Those in Real Estate Could Get Vaccine Priority: What That Means
Real estate professionals – especially realtors – are often publicly available, and in the current environment this means an increased risk of COVID-19 infection. Fortunately, there seems to be hope in sight.
Indeed, under the Centers for Disease Control (CDC) guidelines, “real estate” is viewed as an “essential worker” – lower than, of course, medical staff and teachers, but an essential nonetheless.
What does this mean for their hopes for a coveted coronavirus vaccination? Here’s what you need to know.
Real estate and COVID-19 vaccines
Eventually, when you register with the New Jersey state vaccination scheduling system, you will be asked if you work in a long list of higher risk industries. Underneath? That would be real estate.
It may come as a surprise to some, but according to the CDC, real estate professionals actually fall into the agency’s 1c priority group: essential workers at higher risk of infection than the general public.
While few states have switched to Phase 1c vaccines so far (Maryland did this this week!), This group is receiving priority treatment. Professionally speaking, they are in third place behind 1a citizens (those who work in the healthcare sector) and 1b (frontline workers such as rescue workers, police, fire brigade, teachers and day-care centers).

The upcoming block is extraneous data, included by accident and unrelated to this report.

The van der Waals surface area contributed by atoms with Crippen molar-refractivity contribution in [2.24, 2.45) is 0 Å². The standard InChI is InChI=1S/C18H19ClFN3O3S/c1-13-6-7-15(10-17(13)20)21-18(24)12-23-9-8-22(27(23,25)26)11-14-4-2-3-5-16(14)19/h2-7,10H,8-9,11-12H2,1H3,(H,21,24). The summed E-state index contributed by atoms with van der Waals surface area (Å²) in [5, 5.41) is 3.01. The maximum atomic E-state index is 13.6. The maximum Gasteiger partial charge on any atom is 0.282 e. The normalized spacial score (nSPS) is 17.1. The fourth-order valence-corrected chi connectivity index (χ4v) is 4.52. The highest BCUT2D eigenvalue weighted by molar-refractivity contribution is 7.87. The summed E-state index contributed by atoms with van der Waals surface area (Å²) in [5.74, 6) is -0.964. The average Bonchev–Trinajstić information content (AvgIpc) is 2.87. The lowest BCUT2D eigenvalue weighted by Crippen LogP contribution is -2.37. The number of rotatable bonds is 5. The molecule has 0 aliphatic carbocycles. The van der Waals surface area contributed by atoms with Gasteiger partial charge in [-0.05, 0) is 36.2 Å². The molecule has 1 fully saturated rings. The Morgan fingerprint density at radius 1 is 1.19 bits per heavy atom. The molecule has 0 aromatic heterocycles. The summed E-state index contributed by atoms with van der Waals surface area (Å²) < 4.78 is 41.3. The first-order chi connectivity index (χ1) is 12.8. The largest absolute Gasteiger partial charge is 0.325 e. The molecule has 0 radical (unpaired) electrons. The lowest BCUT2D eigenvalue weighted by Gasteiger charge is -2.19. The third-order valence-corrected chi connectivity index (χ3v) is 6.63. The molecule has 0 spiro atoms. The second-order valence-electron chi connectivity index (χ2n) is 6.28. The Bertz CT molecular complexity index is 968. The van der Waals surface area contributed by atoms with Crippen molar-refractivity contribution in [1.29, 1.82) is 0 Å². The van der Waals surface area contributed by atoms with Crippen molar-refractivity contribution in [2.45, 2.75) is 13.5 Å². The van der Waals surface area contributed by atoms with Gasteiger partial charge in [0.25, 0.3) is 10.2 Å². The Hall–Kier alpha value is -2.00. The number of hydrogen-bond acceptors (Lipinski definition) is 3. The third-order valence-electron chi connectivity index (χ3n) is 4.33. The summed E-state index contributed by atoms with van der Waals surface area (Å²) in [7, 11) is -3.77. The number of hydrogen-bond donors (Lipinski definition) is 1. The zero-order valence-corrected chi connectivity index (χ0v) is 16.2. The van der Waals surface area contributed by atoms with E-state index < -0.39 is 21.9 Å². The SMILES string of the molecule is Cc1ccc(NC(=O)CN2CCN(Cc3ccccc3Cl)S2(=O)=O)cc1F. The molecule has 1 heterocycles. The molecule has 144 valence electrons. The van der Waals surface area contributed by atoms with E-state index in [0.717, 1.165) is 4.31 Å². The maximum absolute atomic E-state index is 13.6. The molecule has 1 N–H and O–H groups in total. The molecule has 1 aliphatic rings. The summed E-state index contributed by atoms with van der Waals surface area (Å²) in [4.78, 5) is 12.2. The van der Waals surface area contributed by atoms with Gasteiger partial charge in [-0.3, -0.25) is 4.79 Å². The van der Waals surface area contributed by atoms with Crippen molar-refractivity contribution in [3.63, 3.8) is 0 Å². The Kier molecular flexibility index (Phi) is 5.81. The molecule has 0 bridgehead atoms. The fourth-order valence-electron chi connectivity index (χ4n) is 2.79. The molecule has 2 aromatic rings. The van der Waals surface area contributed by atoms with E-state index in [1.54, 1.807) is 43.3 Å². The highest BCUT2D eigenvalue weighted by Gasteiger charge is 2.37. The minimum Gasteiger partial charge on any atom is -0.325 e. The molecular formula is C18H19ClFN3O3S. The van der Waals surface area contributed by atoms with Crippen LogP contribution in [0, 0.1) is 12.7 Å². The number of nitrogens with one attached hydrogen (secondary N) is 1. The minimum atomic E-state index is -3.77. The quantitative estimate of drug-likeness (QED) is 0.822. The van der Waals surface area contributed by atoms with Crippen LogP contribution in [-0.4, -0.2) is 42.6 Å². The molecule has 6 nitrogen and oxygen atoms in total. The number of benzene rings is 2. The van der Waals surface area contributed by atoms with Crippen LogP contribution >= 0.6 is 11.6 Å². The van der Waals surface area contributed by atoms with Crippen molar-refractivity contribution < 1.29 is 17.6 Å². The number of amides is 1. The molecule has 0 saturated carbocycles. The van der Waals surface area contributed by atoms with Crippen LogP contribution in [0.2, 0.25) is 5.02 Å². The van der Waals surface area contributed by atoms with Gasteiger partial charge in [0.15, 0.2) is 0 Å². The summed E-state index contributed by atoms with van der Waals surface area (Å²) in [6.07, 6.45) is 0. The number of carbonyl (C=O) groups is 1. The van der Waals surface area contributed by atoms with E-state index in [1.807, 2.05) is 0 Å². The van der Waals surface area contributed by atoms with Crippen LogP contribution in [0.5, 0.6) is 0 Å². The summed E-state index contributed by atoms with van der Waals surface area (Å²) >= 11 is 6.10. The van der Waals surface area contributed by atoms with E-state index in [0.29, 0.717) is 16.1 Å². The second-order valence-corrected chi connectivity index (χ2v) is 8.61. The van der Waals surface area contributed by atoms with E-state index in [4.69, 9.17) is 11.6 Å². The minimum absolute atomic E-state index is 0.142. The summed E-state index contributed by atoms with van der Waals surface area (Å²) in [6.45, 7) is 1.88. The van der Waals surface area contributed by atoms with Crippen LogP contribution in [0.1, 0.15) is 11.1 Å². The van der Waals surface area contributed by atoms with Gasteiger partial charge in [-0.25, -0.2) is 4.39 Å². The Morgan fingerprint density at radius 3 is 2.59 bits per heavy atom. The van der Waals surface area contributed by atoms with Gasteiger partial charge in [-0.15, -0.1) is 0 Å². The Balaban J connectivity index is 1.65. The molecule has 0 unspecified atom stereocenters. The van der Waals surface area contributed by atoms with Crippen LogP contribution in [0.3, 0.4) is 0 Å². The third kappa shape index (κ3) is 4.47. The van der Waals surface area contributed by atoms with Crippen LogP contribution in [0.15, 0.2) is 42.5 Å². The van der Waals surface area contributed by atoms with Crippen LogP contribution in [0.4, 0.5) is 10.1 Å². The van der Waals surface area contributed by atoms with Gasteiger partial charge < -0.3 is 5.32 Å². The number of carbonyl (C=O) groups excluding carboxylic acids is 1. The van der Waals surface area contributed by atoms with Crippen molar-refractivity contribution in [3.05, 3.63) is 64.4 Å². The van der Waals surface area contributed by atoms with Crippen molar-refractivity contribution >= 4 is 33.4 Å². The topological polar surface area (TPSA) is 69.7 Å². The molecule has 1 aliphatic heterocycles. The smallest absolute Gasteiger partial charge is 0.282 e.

Most states now prioritize senior residents and people with pre-existing health conditions in addition to high-risk personnel, which does not mean that real estate is necessarily next. Each state has a different approach to vaccination, and some (hello, my home state of Texas) do not follow the CDC’s recommendations at all. So if you want to be extra sure of where you fall on the vaccination order, contact your state health department for more details.
The final result
Real estate professionals aren’t eligible for the vaccine (at least healthy ones) yet, but according to the CDC, their vaccines will take precedence over those of the public.
Fair warning: if you’re in the business, take the news with a grain of salt. With most states focused on Stage 1a, 1b and residents with comorbidities, it may take a few months to get your number – especially due to the limited availability of vaccines.